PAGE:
Alsace Wines

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Alsace, located in northeastern France, is known for its broad range of aromatic, un-oaked white wines, which pair with a broad variety of foods. Alsace Riesling, Pinot Gris, Gewurztraminer and Pinot Blanc are most widely found in the U.S., along with the extreme value Crémant d’Alsace, which is the best selling high-quality sparkling wine in France, just after Champagne. 

Some of New York City’s leading sommeliers just visited the region, including Paul Grieco, general manager and partner at Hearth and Terroir Wine Bars. With Thanksgiving in mind, he says, “Let’s face it, the turkey is the most flavorless food on the table. What matter are the sides.  Squash, sweet potatoes, potatoes and Grandma’s stuffing all call for a richer wine. A Pinot Gris or Gewurztraminer of Alsace will do the trick, with their underlined acidity and richness. They’ll make the turkey taste better, too. For dessert, a Vendage Tardive has the weight and acidity to match pecan tart or pumpkin pie.”

Michael Madrigale, chief sommelier of Bar Boulud and Boulud Sud, adds, “Alsace is brilliant! The climate is dry, cool and sunny. Is there any other place in the world with this incredible variety of soils? The range of varietals and styles is also fascinating. The wines are super easy to enjoy, but one could also spend their life understanding the varied terroirs Alsace.  In addition to Paul’s suggestions, they go really well with Mediterranean cuisine.”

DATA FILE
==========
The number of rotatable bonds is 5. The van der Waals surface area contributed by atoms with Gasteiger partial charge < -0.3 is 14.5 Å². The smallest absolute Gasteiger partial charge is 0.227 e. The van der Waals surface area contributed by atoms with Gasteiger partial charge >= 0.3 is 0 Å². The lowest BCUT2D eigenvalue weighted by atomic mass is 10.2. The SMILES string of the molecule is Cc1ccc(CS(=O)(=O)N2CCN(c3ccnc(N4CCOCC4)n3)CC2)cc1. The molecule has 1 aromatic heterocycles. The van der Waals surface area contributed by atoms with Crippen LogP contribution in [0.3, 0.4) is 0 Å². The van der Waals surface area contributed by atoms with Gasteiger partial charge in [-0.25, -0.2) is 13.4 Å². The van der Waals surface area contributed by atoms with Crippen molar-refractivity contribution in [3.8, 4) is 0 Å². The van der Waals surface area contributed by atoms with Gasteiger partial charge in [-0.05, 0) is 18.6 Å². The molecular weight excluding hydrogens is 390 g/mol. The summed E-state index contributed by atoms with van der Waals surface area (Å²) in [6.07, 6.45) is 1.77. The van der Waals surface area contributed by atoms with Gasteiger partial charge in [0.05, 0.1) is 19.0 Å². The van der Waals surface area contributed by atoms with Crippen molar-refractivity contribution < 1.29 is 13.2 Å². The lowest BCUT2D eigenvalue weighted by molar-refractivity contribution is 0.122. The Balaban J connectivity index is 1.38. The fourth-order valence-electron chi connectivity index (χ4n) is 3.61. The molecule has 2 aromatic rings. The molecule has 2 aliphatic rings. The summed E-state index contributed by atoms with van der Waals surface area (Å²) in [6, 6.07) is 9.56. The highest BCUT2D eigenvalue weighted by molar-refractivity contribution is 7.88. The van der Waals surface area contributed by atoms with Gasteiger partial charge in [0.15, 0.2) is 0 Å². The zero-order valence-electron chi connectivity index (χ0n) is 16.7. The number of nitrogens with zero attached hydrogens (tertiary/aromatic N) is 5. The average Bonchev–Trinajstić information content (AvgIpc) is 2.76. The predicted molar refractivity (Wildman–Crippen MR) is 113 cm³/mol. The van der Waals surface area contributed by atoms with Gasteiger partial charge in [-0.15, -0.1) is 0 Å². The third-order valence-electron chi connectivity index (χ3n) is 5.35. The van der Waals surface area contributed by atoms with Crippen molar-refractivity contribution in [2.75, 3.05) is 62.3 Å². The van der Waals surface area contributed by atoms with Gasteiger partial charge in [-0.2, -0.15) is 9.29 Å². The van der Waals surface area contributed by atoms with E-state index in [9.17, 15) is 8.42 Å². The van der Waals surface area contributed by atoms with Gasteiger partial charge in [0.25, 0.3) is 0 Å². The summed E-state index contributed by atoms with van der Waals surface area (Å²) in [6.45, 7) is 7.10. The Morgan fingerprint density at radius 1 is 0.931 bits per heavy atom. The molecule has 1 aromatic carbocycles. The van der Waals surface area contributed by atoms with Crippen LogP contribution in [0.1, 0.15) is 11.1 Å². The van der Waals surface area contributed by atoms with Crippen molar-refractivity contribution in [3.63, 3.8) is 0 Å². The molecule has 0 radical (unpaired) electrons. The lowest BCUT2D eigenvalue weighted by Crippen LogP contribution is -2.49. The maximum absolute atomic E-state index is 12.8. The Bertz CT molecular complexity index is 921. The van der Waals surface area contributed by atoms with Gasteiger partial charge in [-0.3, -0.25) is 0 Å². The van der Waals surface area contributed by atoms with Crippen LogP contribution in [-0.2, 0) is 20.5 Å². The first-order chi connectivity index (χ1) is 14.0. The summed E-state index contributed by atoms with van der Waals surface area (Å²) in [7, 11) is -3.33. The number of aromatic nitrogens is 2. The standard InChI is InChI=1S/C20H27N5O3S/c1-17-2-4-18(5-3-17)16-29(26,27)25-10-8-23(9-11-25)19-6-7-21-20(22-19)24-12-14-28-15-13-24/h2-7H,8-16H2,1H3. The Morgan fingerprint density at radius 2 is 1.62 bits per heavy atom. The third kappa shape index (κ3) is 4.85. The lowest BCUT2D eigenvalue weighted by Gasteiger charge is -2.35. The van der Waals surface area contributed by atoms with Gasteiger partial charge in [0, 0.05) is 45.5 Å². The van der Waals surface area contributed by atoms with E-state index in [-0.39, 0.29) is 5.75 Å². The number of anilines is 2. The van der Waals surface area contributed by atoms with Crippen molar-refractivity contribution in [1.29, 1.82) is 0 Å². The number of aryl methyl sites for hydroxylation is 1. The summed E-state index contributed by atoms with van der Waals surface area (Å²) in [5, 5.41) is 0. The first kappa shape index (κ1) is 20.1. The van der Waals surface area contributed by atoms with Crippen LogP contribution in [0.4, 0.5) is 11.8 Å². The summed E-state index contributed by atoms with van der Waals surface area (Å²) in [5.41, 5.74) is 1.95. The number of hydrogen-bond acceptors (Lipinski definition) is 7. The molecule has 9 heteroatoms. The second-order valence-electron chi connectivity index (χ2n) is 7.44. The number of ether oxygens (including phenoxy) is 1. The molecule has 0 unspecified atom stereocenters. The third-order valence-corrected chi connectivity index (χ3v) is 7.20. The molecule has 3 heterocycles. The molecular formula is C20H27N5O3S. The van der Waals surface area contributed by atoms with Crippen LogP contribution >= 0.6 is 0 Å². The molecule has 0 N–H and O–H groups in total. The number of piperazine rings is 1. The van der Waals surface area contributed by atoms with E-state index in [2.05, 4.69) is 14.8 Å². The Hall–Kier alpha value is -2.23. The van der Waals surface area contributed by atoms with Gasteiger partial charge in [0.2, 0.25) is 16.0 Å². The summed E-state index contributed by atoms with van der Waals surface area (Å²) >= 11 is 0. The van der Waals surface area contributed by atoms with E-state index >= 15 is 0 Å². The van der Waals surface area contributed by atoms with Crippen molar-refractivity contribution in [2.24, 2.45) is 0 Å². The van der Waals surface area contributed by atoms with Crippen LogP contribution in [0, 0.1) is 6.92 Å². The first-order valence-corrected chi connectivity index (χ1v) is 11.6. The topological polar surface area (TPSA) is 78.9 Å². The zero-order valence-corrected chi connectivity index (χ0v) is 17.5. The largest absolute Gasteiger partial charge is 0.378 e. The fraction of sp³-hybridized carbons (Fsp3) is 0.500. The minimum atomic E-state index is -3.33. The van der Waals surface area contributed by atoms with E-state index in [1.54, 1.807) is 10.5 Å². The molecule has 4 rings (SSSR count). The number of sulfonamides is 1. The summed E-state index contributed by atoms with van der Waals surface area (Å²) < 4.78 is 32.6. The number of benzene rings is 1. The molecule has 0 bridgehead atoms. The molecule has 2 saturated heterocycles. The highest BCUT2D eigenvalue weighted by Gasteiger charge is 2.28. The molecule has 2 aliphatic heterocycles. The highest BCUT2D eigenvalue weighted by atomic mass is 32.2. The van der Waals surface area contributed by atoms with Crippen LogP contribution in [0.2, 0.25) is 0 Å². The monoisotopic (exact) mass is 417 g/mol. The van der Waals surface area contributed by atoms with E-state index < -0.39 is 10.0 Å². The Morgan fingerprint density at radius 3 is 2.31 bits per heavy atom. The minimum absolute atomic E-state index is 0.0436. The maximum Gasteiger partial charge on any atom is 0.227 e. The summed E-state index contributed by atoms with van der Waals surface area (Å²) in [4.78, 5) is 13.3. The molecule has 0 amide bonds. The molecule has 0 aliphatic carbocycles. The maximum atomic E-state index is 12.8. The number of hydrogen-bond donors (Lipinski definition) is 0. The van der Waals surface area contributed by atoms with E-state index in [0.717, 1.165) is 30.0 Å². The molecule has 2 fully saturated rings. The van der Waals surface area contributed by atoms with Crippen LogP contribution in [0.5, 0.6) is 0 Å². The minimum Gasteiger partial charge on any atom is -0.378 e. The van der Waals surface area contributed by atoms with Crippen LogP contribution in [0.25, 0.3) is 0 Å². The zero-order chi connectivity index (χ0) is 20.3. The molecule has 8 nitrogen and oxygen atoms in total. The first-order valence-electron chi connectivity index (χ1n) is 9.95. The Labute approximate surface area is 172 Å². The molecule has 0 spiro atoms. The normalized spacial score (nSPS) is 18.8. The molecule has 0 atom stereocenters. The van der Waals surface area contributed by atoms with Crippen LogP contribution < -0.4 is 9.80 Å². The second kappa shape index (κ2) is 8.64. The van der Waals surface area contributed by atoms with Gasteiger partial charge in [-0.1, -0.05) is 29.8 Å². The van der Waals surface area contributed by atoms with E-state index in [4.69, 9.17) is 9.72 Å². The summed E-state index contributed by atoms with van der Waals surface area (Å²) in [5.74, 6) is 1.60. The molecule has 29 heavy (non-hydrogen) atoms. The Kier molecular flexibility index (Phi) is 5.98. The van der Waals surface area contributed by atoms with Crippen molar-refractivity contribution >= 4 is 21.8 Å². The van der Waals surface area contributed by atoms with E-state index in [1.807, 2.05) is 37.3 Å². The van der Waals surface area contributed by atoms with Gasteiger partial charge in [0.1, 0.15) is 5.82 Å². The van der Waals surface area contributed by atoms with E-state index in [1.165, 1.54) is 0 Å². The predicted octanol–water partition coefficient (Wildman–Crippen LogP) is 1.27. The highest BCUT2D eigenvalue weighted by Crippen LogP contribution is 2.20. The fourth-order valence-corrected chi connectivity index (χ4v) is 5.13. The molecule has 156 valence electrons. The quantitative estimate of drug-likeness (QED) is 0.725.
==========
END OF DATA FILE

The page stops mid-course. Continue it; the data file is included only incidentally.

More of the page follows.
Juliette Pope, beverage director at Gramercy Tavern, seconds some of Michael’s opinions, “The white wines of Alsace span a fascinating range of styles, from lean and mean to opulently rich. Alsace is an undervalued and versatile treasure trove of wines that work with any course of any meal. There are highly aromatic, dry, racy wines – some Riesling and the rare Muscat in particular – fit for any lighter dishes on the dinner table, along with the more expected, full-bodied, voluptuous ones – often Gewurztraminer and Pinot Gris – that beautifully complement richer foods like cheese, foie gras, terrines, and fresh game.”
 
Finally, Eric Ziller, wine director of Gotham Bar & Grill chimes in, “I have never spoken with so many wine makers who brought food into the discussion when talking about their wines. It is not a coincidence that wines of Alsace are among the most food friendly wines in the world. As consumers drift away from clunky, oak-driven plonk, Alsace offers those with a sense of adventure a wide range of wines, from the driest, crispest and most mineral-laden to dessert wine. For a holiday toast, I recommend the regional sparkling wine, Crémant d’Alsace, which is one of the best sparkling wine values in the word.”

For further inspiration on pairing Alsace wines with a range of foods, please visit www.JustAddFood.com. Visitors can also sign up to receive the Alsace Wines newsletter, which includes news and recipes.

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